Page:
Discover his inspiration for the children’s story about a cheeky little fellow with big dreams of being in the spotlight.
Get ready to experience the magic of the West End in a weird, wacky and wonderful way. Mischief Theatre have conjured up a brand new show at Vaudeville Theatre called Magic Goes Wrong. Following in the footsteps of madcap productions like The Play That Goes Wrong, The Comedy About A Bank Robbery and Peter Pan Goes Wrong, the theatre company’s latest endeavour was created in partnership with another equally outrageous and innovative team: Penn & Teller. The legendary Las Vegas magic duo who are known for defying the laws of science and good taste were more than happy to help continue Mischief Theatre’s love of mishaps. And you’ll get plenty of them – in every shape and form imaginable – with Magic Goes Wrong.
In Magic Goes Wrong a troupe of lovable but incompetent magicians set out to perform a charity show that’s being televised on the Magic Channel. They’re attempting to raise funds to benefit all the people – magicians, stagehands and unfortunate spectators – who’ve suffered injuries from accidents of magic.
Led by Sophisticato, whose father was crushed by two-and-half tonnes of “magic apparatus”, the hapless gang find themselves getting into accidents that soon spiral out of control, as does their fundraising target.
Directed by Adam Meggido, Magic Goes Wrong first premiered at The Lowry in Salford last August before opening at Vaudeville Theatre in December 2019. The original cast have all reprised their roles for this West End run.
Henry Shields has the lead as Sophisticato, a tuxedo-wearing magician who wants to honour his late father but also hugely resents him.
Henry Lewis is The Mind Mangler, a jaded mentalist who’s been headlining the Travelodge on the A40. He’s tormented by the teleprompter operator who keeps feeding him insulting lines.
Dave Hearn plays The Blade, a macho magician who is fearless when it comes to death-defying illusions involving bullets, blades and fire.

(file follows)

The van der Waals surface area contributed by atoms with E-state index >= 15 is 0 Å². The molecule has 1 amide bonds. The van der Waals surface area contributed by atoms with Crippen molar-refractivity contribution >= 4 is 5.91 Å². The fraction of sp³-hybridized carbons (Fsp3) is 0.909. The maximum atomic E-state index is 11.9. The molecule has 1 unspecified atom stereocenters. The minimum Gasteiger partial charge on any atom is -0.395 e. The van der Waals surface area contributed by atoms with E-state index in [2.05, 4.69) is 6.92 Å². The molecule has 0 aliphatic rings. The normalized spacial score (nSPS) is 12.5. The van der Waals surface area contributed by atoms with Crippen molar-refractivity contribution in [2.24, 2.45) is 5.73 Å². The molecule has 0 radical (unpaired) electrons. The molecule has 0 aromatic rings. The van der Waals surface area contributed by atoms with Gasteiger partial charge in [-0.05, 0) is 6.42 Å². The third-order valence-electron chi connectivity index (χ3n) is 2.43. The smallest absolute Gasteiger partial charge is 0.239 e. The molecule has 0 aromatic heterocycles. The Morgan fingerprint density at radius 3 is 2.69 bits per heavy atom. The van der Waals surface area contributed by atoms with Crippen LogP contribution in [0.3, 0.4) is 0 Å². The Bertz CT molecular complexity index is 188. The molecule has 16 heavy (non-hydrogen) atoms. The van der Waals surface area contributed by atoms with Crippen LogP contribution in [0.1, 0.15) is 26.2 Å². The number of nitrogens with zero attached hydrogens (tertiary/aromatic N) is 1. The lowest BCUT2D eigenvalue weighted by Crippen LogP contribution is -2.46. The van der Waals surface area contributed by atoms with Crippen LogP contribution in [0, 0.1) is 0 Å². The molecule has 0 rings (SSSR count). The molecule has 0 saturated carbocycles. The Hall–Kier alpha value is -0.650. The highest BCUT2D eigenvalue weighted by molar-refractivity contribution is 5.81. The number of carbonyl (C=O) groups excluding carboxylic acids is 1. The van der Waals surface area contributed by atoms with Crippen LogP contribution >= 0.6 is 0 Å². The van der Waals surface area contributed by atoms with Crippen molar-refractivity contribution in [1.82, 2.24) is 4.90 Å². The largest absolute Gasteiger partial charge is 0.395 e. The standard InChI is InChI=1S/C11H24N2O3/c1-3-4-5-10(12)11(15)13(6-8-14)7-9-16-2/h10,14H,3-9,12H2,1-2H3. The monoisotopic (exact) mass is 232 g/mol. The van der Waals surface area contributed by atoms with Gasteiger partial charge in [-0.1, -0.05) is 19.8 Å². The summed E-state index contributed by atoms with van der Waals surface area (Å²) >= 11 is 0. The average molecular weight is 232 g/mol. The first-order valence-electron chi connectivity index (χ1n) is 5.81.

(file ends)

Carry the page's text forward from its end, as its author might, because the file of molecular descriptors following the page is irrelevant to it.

Often stealing the show as German siblings-turned-circus duo Bear & Spitzmaus are Nancy Zamit and Bryony Corrigan.
Rounding out the cast are Roxy Faridany as Eugenia, a stunning assistant, and Jonathan Sayer as Mickey, an audience plant.
The ensemble includes Natasha Culley, Lauren Ingram, Laurence Pears, Sydney K Smith and Liv Spencer.
There’s so much that’s right about Magic Goes Wrong.
At the top of the list is the fantastic cast, and thankfully the show’s format allows each of its principal incompetents to shine.
Sophisticato is anything but sophisticated, plus he harbours a lot of anger toward his father who cared more for magic than raising a child. Shields plays Sophisticato with a depth that’s both poignant and hilarious – especially when it comes to his unusual sleight-of-hand display with doves.
Clad in awkwardly fitting, shimmering metallic leotards with fur-rimmed hoods and tails, Bear & Spitzmaus are a funny sight to see. Watching them dance and show off questionable contortionist skills while uttering phrases like “magic magic honk honk” will definitely test your abilities to hold it together.
Whether he’s throwing a knife, demonstrating the fastest right hand in show business or ripping off one of countless shirts, The Blade continues the cavalcade of crazy antics in Magic Goes Wrong.
And then there’s The Mind Mangler. What can you say about a man with the abilities to taste people’s names, smell their jobs, hear playing cards and touch the dead? Lewis is masterful when it comes to interacting with the audience and his tremendously funny mind reading adds another layer of humour to the show.
Whether you’re a fan of illusionists or not, these blundering characters are infectious. You can’t help but admire how they put their hearts into their performances and push on when most would give up.
What’s more, the ambitious grand illusions – from Heretic Burned at the Stake to tricks that involve being sawed, stabbed or entombed alive – are not only completely unpredictable, but often tend to be as amazing as they are amusing.
“Joyously silly and entirely wonderful” – Stephen Fry
“I’ll be laughing into next week” ★★★★★ – The Sun
“Spellbinding romp by the masters of mischief” ★★★★ – Daily Mail
“An evening of grand illusion… a delight from start to finish” ★★★★ – Broadway World
“Fringe whizz-kids turned theatrical world-leaders” ★★★★ – The Telegraph
Magic Goes Wrong is booking until 30 August 2020 at London’s Vaudeville Theatre.
The show’s run time is approximately 2 hours and 30 minutes with one intermission.
Although created in collaboration with Penn & Teller, the magic duo will not be appearing on stage.
Tickets to see Magic Goes Wrong are available now through Ticketmaster.co.uk.
Photography by Robert Day